‘Shockwaves of emotions’ after 4 L.A. Sheriff’s Department employees die by suicide in 24 hours

Warning: This article discusses suicide.

After the suicide deaths of one retired and three current members of the Los Angeles County Sheriff’s Department in a 24-hour period, officials released a statement Tuesday saying the department “is beyond saddened to learn of the deaths.”

While the sheriff’s department did not identify the employees or say the deaths were self-inflicted, the Los Angeles Times cites numerous sources who agreed to talk about the suicides on the condition of anonymity.

The first victim was discovered Monday at around 10:30 a.m. in Valencia. A little more than two hours later, at 12:53 p.m., LASD detectives responded to another death in Lancaster and a third at 5:40 p.m. in Stevenson Ranch. The fourth victim was discovered Tuesday at around 7:30 a.m. in the city of Pomona.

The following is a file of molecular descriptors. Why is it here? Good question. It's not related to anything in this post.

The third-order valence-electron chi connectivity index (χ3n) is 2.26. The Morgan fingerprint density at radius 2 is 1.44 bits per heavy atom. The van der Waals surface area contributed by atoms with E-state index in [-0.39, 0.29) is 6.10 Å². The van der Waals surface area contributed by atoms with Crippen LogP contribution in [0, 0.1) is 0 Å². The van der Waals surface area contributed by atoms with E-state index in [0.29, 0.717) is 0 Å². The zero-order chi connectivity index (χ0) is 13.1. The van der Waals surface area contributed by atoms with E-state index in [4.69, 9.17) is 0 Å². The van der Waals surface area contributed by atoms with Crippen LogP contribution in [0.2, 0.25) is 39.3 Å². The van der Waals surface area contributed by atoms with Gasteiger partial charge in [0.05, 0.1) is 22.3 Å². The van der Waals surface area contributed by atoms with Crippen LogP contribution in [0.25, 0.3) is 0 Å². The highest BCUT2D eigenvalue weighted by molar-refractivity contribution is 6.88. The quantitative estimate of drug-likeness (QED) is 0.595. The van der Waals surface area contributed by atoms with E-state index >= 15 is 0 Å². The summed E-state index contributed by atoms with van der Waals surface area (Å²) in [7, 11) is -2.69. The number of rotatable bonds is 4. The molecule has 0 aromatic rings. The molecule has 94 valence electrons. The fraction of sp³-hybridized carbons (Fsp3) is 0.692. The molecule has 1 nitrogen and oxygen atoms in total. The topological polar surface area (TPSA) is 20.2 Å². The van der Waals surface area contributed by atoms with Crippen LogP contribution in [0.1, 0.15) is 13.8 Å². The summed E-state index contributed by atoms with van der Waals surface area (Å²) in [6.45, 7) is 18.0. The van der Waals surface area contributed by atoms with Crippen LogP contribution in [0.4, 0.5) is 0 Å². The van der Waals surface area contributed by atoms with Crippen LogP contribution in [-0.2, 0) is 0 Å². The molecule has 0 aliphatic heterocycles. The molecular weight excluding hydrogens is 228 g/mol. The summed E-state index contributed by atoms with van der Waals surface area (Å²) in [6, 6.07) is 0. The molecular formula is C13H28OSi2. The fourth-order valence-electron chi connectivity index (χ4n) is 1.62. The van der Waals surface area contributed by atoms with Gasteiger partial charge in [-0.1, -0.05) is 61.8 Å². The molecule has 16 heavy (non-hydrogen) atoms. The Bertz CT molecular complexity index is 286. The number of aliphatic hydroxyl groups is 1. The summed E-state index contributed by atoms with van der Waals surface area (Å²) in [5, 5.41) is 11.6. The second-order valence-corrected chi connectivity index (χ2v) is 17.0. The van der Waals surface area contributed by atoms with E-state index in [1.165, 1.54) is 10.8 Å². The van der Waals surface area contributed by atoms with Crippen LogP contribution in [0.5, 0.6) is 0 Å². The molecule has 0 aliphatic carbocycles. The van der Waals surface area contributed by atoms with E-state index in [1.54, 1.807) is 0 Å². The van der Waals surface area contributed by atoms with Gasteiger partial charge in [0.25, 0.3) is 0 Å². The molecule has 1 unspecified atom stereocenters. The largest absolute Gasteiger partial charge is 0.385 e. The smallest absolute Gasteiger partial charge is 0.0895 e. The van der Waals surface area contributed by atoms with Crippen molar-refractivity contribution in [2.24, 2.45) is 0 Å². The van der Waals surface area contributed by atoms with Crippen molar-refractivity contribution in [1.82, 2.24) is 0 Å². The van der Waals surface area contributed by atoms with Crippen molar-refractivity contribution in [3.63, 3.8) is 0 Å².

“We are stunned to learn of these deaths, and it has sent shockwaves of emotions throughout the department as we try and cope with the loss of not just one, but four beloved active and retired members of our department family,” L.A. County Sheriff Robert Luna said in a statement.

According to The Times, one of the victims was 25-year career veteran Cmdr. Darren Harris, who was found dead from a self-inflicted gunshot wound Monday morning. Another victim was retired Sgt. Greg Hovland, who was discovered just hours later.

The four deaths are being investigated by homicide detectives and the County of Los Angeles Medical Examiner, the department’s release noted.

“During trying times like these it’s important for personnel regardless of rank or position to check on the well-being of other colleagues and friends,” Luna said in his statement. “I have the deepest concern for our employees’ well-being, and we are urgently exploring avenues to reduce work stress factors to support our employees’ work and personal lives.”

LASD said its Psychological Services Bureau and the Injury and Health Support Unit were providing support and resources to the families of the four victims.

If you or anyone you know is struggling with mental health or thoughts of suicide, please seek immediate professional help by calling the nationwide mental health crisis hotline by dialing 9-8-8 on your phone.

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